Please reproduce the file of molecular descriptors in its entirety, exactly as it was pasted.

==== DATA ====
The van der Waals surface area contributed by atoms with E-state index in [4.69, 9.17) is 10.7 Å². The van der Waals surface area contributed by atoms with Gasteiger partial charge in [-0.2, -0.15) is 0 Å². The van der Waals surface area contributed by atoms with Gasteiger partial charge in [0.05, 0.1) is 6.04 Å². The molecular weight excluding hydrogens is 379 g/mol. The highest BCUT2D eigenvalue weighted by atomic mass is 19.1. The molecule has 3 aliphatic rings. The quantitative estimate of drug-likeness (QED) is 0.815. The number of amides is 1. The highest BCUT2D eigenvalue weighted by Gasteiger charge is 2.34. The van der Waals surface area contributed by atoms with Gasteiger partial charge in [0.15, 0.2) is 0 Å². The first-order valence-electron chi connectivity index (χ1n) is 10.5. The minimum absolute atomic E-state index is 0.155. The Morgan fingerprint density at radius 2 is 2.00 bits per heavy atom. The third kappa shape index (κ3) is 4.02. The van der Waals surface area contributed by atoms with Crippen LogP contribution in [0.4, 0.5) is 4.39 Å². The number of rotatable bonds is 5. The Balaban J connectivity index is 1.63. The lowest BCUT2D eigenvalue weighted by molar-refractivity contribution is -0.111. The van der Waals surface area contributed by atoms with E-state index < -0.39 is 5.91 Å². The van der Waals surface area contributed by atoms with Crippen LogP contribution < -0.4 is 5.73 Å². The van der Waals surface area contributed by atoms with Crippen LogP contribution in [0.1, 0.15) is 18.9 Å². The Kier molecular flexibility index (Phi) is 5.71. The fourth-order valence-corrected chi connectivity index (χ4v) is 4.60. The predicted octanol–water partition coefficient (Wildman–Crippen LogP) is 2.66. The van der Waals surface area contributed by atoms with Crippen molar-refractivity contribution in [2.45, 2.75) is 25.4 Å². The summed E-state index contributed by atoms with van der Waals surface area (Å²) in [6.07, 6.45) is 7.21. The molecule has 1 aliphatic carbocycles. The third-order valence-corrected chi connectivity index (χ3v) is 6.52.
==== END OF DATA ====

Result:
The van der Waals surface area contributed by atoms with E-state index in [4.69, 9.17) is 10.7 Å². The van der Waals surface area contributed by atoms with Gasteiger partial charge in [-0.2, -0.15) is 0 Å². The van der Waals surface area contributed by atoms with Gasteiger partial charge in [0.05, 0.1) is 6.04 Å². The molecular weight excluding hydrogens is 379 g/mol. The highest BCUT2D eigenvalue weighted by atomic mass is 19.1. The molecule has 3 aliphatic rings. The quantitative estimate of drug-likeness (QED) is 0.815. The number of amides is 1. The highest BCUT2D eigenvalue weighted by Gasteiger charge is 2.34. The van der Waals surface area contributed by atoms with Gasteiger partial charge in [0.15, 0.2) is 0 Å². The first-order valence-electron chi connectivity index (χ1n) is 10.5. The minimum absolute atomic E-state index is 0.155. The Morgan fingerprint density at radius 2 is 2.00 bits per heavy atom. The third kappa shape index (κ3) is 4.02. The van der Waals surface area contributed by atoms with Crippen LogP contribution in [0.4, 0.5) is 4.39 Å². The number of rotatable bonds is 5. The Balaban J connectivity index is 1.63. The lowest BCUT2D eigenvalue weighted by molar-refractivity contribution is -0.111. The van der Waals surface area contributed by atoms with E-state index < -0.39 is 5.91 Å². The van der Waals surface area contributed by atoms with Crippen LogP contribution < -0.4 is 5.73 Å². The van der Waals surface area contributed by atoms with Crippen LogP contribution in [0.1, 0.15) is 18.9 Å². The Kier molecular flexibility index (Phi) is 5.71. The fourth-order valence-corrected chi connectivity index (χ4v) is 4.60. The predicted octanol–water partition coefficient (Wildman–Crippen LogP) is 2.66. The van der Waals surface area contributed by atoms with Crippen molar-refractivity contribution in [2.45, 2.75) is 25.4 Å². The summed E-state index contributed by atoms with van der Waals surface area (Å²) in [6.07, 6.45) is 7.21. The molecule has 1 aliphatic carbocycles. The third-order valence-corrected chi connectivity index (χ3v) is 6.52.